Narrative Writing technique: Should I write in the First-person or Third-person perspective?

A common dilemma that troubles writers throughout the years is making the choice of writing a story in a first-person (using the pronoun “I”) or third-person perspective – be it stories or novel writing. Most writers seem to prefer the third-person perspective, as there is more freedom for expression among the various characters. Writing in the first-person perspective can be restrictive and limiting, especially if it’s through the eyes of an eight-year-old.

Personally, I feel that there is no standard solution for this. It really depends on the nature of the story and the way the writers want the story to play out. Age constraints aside, I really do love the “first-person narrative” technique when it comes to movies though. Films such as Forest Gump spring to mind. Such filming technique is not common and if you run a check through search engines, you will probably see what I mean. Nevertheless, there’s a certain degree of closeness between the narrator and the audience in first-person perspective movies that usually produce cinematic magic. This amazing and mesmerising effect never loses its allure even when it’s translated into writing. In fact, writing in the first-person perspective within the context of an autobiography or biography does evoke a certain sense of poignancy of life’s unpredictability as well as the ups and downs of human experiences. Put it in another way, writing in the first-person perspective gives a very humanistic touch to the narrator, usually the primary protagonist of the story.

Consider the following example written in the first-person perspective:

I eyed the stylish pen on the shelf in the bookshop. It’s covered in chrome and I can almost imagine myself walking out of the shop with the pen in my pocket, penning my thoughts onto a journal, showing it off to my friends in school…I reached out for it and grabbed it in my left hand for a while to let the feelings sink in. I will have it, that’s a yes. I did a quick scan of the surroundings – no security guards, no surveillance cameras and no staff is around.

The perfect chance.

But then a thought disrupted my intention to steal it…the thought of my mum.

“You will not steal from anybody, you hear me? Theft is something that a good man will not do. And I didn’t spend my life bringing up a bad boy.”

I put the pen back on the shelf feeling a pang of regret but heaving with a sigh of relief.

A clear conscious is worth more than anything else in life.


Now, consider the same scene written in the third-person perspective:

John eyed the stylish pen on the shelf in the bookshop. It’s covered in chrome and he can almost imagine myself walking out of the shop with the pen in his pocket, penning his thoughts onto a journal, showing it off to his friends in school…he reached out for it and grabbed it in his left hand for a while to let the feelings sink in. He will have it, that’s a yes. He did a quick scan of the surroundings – no security guards, no surveillance cameras and no staff is around.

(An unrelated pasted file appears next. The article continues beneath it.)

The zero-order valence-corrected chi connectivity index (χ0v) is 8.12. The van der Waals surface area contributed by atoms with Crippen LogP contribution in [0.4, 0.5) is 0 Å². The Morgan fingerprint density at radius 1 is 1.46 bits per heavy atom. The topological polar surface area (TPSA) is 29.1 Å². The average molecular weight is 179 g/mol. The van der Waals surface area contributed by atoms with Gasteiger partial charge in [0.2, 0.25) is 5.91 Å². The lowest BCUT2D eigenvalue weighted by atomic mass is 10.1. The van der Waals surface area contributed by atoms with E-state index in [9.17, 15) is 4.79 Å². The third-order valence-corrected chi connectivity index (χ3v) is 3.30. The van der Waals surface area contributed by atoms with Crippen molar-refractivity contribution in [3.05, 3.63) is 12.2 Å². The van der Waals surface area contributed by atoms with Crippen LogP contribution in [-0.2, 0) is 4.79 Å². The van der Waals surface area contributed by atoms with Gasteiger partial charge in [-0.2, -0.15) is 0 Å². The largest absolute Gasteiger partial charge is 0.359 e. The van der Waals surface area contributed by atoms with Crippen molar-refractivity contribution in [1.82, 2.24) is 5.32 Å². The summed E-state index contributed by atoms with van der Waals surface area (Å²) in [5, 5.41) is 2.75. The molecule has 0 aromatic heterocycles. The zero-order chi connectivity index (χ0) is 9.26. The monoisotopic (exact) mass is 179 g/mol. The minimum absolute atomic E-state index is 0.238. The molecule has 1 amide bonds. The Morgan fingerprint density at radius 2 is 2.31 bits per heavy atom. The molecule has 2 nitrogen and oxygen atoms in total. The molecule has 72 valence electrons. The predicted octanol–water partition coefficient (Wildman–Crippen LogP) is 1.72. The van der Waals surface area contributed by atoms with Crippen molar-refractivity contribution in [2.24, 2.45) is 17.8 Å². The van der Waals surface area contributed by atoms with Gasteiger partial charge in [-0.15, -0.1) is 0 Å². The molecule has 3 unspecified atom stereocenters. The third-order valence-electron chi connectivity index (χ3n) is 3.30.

The perfect chance.

But then a thought disrupted his intention of stealing it…the thought of his mum.

“You will not steal from anybody, you hear me? Theft is something that a good man will not do. And I didn’t spend my life bringing up a bad boy.”

He put the pen back on the shelf feeling a pang of regret but heaving with a sigh of relief.

His clear conscious is worth more than anything else in life.

Now, I will like to ask you a question: Which is the better writing style?

In my opinion, both writing style works fine. But, you might realise that for emotional writing, a first-person perspective does have a slight edge over the third-person perspective because it creates a stronger and deeper bond of intimacy between the character and the readers. If the scene is emotional in tone AND primarily describes the main character’s thoughts as shown above, the impact is even greater.

However, if several characters are involved in a scene or happening, then the first-person perspective writing loses its impact to affect its viewers because the effectiveness of the narrator has been somewhat diluted by the actions and thoughts of the other characters.  So, it is best to blend first-person and third-person perspective in any form of narrative writing to create an effective and memorable story – just like the directing style of Forest Gump.

To me, the choice between first-person perspective and third-person perspective is not really a choice at all.  As writers, we just go with the flow. Years of writing experiences, intuition and gut feel works well here. Of course, there is always the option of a rewrite (which is the practice of many great and acclaimed writers).

More importantly, hard work is required. James Joyce’s Ulysses is one example.

And as Nathaniel Hawthorne said, “Easy reading is damn hard writing.”

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